Before coming to Costa Rica and diving into ecology in the tropics, I asked a friend to tell me about her experience in a previous OTS course she had been to so that I could know what exactly I was getting myself into. She said she didn’t have enough words to express how much being in Costa Rica meant to her and how much you can learn there.
After almost a month and half of travelling to all corners of this amazing country I can truly understand her. During the “Tropical Biology: An Ecological Approach” course we had a talk almost every day about new research being done, everything from plant chemistry, bat and plant evolution, seed dispersal by agoutis, mud–nest harvestmen, nutrients cycling in soil to amphibian and lizard population declines. At each new place we had a guided hike into the forests to listen to stories about every plant or animal that crossed our way. So even if you were deep into thought about your FLP and IP project you would still always have these opportunities to expand your knowledge to a multitude of subjects. Besides that, every time we traveled to a new station without internet access we had to clear all our doubts the good old fashioned way: asking our friends!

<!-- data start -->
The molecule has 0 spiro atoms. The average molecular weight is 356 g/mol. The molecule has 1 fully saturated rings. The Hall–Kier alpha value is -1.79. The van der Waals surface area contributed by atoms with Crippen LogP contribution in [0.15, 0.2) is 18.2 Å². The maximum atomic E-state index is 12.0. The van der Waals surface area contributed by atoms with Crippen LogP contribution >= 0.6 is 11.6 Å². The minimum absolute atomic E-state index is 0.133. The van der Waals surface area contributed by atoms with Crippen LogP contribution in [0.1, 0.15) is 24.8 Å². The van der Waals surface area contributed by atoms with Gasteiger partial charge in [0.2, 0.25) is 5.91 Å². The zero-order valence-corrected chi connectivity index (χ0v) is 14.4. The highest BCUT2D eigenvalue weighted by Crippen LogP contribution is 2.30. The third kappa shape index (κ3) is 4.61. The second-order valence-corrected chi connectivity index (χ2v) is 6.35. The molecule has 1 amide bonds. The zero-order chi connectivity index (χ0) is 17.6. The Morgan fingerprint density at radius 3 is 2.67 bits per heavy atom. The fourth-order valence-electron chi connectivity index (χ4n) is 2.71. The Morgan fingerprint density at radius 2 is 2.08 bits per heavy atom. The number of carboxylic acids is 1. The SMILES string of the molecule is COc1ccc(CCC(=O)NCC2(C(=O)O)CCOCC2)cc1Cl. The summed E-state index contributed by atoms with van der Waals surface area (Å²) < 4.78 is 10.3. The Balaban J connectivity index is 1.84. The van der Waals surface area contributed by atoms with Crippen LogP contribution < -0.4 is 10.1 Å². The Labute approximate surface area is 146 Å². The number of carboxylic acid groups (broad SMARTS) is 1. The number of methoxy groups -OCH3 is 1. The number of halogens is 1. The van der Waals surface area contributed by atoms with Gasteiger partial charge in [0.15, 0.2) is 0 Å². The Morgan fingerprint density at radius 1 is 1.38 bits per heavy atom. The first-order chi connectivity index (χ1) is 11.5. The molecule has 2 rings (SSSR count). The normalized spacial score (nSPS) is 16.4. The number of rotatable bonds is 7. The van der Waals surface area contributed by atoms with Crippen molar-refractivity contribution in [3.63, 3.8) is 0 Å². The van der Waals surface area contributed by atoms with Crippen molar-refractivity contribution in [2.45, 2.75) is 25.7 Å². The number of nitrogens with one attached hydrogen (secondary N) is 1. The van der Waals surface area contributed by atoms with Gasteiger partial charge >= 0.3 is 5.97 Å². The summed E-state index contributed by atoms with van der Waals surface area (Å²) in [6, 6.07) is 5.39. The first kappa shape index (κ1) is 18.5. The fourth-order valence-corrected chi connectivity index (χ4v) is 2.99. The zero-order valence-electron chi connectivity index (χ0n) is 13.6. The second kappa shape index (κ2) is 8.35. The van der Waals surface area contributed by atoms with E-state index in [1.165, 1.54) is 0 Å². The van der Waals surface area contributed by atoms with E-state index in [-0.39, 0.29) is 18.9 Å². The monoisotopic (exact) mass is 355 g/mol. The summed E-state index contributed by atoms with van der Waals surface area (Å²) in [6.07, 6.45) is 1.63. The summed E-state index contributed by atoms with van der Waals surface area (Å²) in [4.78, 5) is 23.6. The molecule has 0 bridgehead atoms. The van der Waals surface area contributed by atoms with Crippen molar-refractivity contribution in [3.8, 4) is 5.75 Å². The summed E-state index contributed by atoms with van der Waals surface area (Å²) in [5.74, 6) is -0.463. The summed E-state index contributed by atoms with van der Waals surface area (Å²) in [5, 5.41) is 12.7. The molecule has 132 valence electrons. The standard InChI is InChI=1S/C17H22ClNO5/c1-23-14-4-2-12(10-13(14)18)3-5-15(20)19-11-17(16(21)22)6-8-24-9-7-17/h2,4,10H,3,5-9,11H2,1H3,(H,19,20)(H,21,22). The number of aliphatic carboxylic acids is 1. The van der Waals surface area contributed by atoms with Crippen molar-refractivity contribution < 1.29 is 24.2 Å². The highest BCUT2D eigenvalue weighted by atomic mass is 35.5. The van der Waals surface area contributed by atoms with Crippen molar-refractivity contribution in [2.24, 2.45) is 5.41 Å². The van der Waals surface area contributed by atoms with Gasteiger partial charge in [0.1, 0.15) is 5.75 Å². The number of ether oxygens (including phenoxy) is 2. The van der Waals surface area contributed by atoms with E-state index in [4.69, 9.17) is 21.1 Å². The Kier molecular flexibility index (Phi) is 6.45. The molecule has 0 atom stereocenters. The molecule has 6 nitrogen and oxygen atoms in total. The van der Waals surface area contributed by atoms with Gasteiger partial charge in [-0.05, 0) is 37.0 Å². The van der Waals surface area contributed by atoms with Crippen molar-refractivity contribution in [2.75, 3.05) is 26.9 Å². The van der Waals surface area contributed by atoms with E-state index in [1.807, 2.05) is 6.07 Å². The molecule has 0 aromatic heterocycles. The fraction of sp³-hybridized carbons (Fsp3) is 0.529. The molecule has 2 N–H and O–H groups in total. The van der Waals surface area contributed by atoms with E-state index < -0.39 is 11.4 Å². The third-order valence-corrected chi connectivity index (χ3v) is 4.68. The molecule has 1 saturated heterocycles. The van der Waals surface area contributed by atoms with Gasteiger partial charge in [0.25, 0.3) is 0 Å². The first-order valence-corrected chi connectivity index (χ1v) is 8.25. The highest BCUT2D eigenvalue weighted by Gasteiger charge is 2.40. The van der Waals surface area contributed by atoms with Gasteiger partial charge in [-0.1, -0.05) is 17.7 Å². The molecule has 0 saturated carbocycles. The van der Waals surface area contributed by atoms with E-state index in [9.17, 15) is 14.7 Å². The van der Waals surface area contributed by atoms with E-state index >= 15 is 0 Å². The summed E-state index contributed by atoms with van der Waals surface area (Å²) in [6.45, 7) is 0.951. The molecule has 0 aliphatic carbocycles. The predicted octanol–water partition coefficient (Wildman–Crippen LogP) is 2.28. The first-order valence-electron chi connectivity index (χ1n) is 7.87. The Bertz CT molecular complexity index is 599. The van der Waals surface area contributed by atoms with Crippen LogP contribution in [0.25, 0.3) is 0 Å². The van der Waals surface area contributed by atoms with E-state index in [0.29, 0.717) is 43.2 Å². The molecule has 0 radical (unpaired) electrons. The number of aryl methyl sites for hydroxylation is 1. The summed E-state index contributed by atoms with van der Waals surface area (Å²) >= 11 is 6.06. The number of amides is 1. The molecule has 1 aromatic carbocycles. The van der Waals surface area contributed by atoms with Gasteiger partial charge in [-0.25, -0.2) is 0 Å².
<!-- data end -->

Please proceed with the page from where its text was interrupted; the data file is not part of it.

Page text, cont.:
So every minute here in Costa Rica is an opportunity to learn and teach something. I am thankful for all the expressions and words in English that people taught me and of course every time someone taught me how to ask for more food in Spanish. And also I won’t forget the overwhelming feeling every time someone introduced me to a new plant, reptile, amphibian, bird or insect.
As all new graduate students think, and as all old good scientists have already thought about, there is so much out there in nature and books to be discovered and learned. I am really glad to be part of this fundamental OTS course and to have the chance to learn about tropical biology constantly. And as a Brazilian would say I will have a lot of “saudade” of all these intense and scientifically demanding days!!